PYMNTS Intelligence Alternate Banner June 2024

Reimbursement Backlash Forces Hemsley Out at UK’s Payment Systems Regulator

The managing director of Great Britain’s Payments Systems Regulator (PSR) is reportedly stepping down.

As Bloomberg News noted in a report Saturday (June 1), Chris Hemsley’s departure comes amid rising financial industry anger over new fraud refund regulations.

Hemsley will leave “imminently” following nearly five years running the PSR to become a director for the regulatory advisory firm Fingleton, a spokesperson for the PSR told Bloomberg News, adding that an interim managing director will be announced soon.

The PSR has been dealing with backlash from FinTech firms over new rules — set to go into effect in October — that would require payment providers to refund up to £415,000 ($528,793) to victims of scams.

Executives met last month with Economic Secretary to the Treasury Bim Afolami to express their concerns, arguing that raising the refund limit so high could cause consumers to act more recklessly if their companies would cover their losses.

Afolami himself has indicated he was not a huge fan of the bill.

“I was not in favor of what they did, but I did not have any legal ability to stop it,” he said last month of the PSR. “It was entirely a PSR decision.”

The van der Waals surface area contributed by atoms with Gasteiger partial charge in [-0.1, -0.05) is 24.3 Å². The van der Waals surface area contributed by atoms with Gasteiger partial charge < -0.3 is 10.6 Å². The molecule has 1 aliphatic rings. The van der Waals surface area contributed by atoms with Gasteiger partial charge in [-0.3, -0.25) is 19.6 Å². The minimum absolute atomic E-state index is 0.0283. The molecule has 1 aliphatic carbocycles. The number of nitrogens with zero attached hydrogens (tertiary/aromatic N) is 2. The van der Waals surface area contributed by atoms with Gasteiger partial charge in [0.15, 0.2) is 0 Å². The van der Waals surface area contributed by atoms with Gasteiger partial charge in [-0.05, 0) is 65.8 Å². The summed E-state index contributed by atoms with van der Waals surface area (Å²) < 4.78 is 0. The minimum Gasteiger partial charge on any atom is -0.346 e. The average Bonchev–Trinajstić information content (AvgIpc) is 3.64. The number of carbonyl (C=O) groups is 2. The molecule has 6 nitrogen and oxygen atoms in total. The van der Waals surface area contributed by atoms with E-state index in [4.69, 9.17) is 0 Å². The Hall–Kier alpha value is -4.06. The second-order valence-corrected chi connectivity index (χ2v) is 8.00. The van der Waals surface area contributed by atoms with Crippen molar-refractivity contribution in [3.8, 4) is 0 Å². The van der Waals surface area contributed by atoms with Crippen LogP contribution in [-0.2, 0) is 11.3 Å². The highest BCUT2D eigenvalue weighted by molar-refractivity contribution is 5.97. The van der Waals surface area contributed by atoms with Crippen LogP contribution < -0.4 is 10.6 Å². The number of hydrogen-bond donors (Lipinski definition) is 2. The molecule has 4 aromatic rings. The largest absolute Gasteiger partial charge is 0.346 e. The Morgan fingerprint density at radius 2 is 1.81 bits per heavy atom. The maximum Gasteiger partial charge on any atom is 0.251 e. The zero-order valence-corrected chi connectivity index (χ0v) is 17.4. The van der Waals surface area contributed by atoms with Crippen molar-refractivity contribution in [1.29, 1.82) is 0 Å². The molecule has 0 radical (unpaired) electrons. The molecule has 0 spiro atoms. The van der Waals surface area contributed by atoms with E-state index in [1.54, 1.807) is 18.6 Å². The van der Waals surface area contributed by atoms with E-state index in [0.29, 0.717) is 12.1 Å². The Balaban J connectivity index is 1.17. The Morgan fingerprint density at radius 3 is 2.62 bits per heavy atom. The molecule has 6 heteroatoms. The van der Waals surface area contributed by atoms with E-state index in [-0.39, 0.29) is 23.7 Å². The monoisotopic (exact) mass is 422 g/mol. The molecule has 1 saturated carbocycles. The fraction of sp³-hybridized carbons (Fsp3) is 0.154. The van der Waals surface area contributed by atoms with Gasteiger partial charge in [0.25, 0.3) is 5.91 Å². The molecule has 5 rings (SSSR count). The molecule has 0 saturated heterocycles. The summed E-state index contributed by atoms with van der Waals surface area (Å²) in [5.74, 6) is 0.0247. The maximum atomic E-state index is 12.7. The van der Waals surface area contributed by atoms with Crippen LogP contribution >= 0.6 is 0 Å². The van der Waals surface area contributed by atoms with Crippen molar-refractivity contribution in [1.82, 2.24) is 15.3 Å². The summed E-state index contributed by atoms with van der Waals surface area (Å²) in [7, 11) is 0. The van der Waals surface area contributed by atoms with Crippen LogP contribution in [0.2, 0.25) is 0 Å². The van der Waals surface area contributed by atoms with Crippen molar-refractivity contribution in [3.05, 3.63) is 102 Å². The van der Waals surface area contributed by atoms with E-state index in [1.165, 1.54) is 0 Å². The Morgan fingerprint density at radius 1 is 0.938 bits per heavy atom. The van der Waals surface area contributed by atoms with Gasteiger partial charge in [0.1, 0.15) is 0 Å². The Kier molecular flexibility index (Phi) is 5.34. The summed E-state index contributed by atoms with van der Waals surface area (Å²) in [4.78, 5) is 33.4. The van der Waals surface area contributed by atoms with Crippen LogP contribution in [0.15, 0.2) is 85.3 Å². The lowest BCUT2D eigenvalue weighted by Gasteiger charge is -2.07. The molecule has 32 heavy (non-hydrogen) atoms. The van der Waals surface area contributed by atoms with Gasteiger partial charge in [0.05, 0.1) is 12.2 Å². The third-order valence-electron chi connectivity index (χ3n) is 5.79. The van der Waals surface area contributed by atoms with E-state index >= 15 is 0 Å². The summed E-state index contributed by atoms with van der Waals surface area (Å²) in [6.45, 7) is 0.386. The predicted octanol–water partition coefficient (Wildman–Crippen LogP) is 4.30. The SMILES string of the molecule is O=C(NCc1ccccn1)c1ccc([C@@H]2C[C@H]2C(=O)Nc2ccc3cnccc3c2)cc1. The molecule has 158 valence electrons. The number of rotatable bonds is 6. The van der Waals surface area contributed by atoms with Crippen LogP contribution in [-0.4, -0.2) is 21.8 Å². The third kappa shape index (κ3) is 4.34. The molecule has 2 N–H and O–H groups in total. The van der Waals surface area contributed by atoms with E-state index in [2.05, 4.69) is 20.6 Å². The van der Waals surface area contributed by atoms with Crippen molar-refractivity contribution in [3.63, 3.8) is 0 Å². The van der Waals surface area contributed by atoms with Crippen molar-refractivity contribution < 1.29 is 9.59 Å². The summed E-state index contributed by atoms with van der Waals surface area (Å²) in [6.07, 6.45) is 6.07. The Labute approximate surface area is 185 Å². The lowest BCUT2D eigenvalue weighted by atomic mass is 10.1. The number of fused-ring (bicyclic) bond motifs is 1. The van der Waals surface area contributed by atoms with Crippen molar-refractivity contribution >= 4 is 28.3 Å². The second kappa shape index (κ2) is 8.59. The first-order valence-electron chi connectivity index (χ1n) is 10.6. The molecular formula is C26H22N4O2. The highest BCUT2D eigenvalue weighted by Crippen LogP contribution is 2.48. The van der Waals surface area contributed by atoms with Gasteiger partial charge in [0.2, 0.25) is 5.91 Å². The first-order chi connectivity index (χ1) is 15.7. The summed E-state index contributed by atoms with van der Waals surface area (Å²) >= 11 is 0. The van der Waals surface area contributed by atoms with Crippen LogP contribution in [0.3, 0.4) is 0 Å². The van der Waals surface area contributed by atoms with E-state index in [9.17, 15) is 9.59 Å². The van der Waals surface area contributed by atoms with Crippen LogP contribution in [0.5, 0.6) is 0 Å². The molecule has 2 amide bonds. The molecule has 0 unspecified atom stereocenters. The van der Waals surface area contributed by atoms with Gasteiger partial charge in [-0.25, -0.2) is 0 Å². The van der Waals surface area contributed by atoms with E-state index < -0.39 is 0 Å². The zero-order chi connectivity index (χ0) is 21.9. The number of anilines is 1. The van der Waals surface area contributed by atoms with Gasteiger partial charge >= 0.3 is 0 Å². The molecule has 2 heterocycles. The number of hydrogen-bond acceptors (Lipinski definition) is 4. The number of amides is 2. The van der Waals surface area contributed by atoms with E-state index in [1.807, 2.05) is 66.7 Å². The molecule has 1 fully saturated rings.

“They agreed that they would review the evidence this year to see whether mine and the industry’s fears had been realized. I do think there are significant problems with this,” he added.

Supporters say the bill is designed to combat a surge in authorized push payment (APP) fraud, which happens when a customer is duped into instructing their bank to move money to another account, in many cases for what they think is a legitimate purpose like paying bills. Instead, that payment is part of a scam, with the person on the other end of the transaction a criminal.

Critics of the new rules include UK Finance, which represents the banking sector and contends that the regulations “may encourage more complicit fraud,” or even lead scammers to pose as victims to recoup even more money.

PYMNTS explored the proposal in March, writing that the policy “put banks and payment firms in a tough spot.”

“The new liability placed on them incentivizes them to take measures to minimize the occurrence of such fraud, and to protect themselves from potential losses, banks might opt to revoke or restrict the option for consumers to make authorized push payments — inconveniencing their customers and restricting their ability to make payments at the same speed as their peers in other countries,” that report said.